Tatcha Launches Skincare Based on Geisha Beauty Rituals
Tatcha, the brand that made a business selling luxe blotting papers, just added a line of skincare to its repertoire. The brand's founder, Vicky Tsai, and her team discovered a 200-year-old Japanese text, Miyakofuzokukewaiden, which roughly translates to "Capital Beauty and Style Handbook." Geisha from centuries ago used the documented rituals and ingredients in their grooming, and Tatcha set out recreate them for modern skincare. Vicky talked to Beauty Blitz about the Eastern philosophy and the "original beauty bible."
Vicky Tsai, Tatcha's founder
What made you first start the Tatcha brand?
From an early age, my vanity overflowed with products that promised total transformation and as with many women, my beauty rituals have been a metaphor for every stage of life. Later, as a professional, I sought confirmation and lined my bathroom with expensive products. With each stage of life came a new arsenal of products and it seemed that the more I acquired, the more I felt the need to feel beautiful. I started traveling to Asia and rediscovered a different approach to life and beauty — less is more. Now I am on a humble quest for less. I yearn for enlightenment, simplicity and authenticity in my life and in my beauty rituals. Tatcha is my way of sharing things I learn and find along the way – from the playful to the inspirational.
How did you find out about the 200-year-old text?
My team and I spent years researching texts on Eastern beauty rituals and Asian botanicals. During our studies, we kept seeing references to this book, noted as the original beauty bible but it had been all but lost to the modern world. Historians recognize it as the oldest beauty book written in Japan, so we knew we had to find it and set out to do just that.
What were some of the surprising things you discovered?
The book is full of incredible insight into the foundations of Eastern skincare but perhaps the most interesting takeaway for us has been that sometimes the simplest answer is the best answer. The ingredients in the book are similar to those of the Japanese diet. This antioxidant-rich diet is what scientists often credit for Japan's incredible longevity. So, it makes sense that the foods that keep their bodies healthy are also what keep the body's largest organ (the skin) healthy.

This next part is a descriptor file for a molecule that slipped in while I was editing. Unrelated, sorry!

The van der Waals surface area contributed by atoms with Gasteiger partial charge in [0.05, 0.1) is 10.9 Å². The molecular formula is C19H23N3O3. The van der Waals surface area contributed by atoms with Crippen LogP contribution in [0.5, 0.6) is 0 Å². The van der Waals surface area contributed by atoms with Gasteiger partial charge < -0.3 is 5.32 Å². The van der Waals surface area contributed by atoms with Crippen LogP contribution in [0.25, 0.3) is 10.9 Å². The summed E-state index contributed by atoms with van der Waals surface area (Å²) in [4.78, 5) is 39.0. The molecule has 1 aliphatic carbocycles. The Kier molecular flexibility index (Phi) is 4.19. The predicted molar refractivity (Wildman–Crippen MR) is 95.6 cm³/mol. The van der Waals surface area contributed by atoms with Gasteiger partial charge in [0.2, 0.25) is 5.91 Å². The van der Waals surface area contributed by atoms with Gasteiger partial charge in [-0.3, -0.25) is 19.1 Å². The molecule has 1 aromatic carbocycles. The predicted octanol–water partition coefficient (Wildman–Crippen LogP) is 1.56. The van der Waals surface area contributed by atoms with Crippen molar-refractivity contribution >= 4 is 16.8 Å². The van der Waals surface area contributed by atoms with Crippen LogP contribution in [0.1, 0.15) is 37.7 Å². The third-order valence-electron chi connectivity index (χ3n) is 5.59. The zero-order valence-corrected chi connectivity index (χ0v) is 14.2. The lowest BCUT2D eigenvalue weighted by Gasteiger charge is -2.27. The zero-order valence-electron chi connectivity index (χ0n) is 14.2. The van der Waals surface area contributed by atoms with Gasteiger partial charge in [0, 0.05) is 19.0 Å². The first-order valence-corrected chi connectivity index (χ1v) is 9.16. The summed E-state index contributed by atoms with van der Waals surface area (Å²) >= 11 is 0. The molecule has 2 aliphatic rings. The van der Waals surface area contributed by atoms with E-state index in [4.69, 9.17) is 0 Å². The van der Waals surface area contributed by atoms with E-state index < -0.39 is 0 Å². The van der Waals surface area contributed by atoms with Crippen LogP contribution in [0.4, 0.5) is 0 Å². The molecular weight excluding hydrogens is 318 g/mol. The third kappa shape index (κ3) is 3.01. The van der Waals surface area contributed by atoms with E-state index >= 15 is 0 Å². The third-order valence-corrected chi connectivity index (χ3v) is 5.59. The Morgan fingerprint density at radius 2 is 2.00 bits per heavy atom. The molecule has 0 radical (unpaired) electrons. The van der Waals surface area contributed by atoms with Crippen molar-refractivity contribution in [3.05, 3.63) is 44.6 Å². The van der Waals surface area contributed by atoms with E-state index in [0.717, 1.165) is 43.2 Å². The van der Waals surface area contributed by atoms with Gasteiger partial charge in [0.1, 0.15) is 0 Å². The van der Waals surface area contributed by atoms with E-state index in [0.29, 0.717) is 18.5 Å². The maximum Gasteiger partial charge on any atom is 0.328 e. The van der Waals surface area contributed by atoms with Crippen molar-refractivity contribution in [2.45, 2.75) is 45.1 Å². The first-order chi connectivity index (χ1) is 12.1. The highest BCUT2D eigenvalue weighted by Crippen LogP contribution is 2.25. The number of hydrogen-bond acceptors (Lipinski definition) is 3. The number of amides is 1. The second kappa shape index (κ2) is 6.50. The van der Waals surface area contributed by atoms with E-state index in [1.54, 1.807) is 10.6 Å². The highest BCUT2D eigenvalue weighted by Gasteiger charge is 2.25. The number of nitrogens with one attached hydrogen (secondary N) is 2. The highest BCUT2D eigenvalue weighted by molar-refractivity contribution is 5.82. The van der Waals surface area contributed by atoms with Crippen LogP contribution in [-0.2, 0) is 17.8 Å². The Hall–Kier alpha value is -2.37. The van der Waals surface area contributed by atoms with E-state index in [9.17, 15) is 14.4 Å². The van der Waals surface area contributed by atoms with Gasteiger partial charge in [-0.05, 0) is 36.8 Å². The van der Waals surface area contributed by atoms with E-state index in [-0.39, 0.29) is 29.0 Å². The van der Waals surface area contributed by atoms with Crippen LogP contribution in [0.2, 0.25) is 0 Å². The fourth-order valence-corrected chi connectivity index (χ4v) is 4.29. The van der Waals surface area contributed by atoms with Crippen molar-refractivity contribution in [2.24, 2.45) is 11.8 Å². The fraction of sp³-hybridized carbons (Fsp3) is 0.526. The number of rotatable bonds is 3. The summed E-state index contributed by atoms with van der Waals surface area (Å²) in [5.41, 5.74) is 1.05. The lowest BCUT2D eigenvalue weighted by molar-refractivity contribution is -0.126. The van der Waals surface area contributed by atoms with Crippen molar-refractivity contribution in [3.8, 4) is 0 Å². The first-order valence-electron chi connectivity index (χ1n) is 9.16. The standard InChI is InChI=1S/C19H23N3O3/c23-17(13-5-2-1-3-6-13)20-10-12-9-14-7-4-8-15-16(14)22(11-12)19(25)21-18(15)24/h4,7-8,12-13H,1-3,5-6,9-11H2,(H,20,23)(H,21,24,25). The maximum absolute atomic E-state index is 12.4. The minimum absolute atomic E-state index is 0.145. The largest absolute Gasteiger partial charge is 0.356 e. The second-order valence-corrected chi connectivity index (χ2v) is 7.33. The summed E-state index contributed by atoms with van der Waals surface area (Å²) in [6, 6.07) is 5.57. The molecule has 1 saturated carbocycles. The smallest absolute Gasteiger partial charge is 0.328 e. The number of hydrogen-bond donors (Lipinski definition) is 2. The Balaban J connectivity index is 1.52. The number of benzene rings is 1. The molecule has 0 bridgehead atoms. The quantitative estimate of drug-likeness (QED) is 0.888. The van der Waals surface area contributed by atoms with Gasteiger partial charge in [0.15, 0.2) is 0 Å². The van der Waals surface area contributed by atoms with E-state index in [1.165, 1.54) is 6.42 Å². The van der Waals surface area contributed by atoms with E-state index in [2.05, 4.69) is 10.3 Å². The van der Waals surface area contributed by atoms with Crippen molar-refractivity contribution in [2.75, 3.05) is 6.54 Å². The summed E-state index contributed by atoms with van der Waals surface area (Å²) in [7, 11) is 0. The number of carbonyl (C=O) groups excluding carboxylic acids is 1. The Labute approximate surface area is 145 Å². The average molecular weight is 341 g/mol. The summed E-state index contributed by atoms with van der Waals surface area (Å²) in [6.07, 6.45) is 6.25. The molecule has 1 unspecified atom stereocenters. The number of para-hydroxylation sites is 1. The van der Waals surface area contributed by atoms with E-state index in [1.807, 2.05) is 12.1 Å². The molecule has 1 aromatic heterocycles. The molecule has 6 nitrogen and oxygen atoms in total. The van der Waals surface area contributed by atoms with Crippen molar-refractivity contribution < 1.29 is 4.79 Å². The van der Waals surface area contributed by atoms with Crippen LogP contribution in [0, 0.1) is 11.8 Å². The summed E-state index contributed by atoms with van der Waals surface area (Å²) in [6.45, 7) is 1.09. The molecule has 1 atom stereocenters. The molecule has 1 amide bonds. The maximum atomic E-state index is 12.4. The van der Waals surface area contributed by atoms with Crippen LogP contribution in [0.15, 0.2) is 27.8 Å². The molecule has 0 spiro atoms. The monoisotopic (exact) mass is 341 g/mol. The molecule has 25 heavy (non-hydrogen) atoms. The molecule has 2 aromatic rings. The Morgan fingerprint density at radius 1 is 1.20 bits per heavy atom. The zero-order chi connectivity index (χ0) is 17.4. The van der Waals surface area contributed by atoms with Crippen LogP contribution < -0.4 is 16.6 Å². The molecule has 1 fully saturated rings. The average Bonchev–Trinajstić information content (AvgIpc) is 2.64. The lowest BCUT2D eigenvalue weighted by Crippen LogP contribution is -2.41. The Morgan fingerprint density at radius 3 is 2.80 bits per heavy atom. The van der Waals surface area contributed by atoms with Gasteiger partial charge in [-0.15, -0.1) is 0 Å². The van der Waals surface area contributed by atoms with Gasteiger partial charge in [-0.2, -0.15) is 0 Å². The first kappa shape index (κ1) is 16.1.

How did you translate these centuries-old beauty regimens to something for the modern woman?
The ritual we have brought back to life is a faithful recreation of the originals. We didn't have to do much to make it relevant for the modern woman. The ritual only has three steps - four if you need to take off your makeup - and each item has multitasking benefits. For example, the Enzyme Powder is an exfoliant and cleasner in one, and the Silk Moisturizer doubles as a primer. As a modern woman, I'm always on the look out for easy multi-benefit solutions that save time and work.
Why do you think these historical beauty traditions still resonate today?
I think the idea that something which has been honed for hundreds of years and is steeped in authenticity and heritage resonates with women because they know that the ritual has withstood the test of time.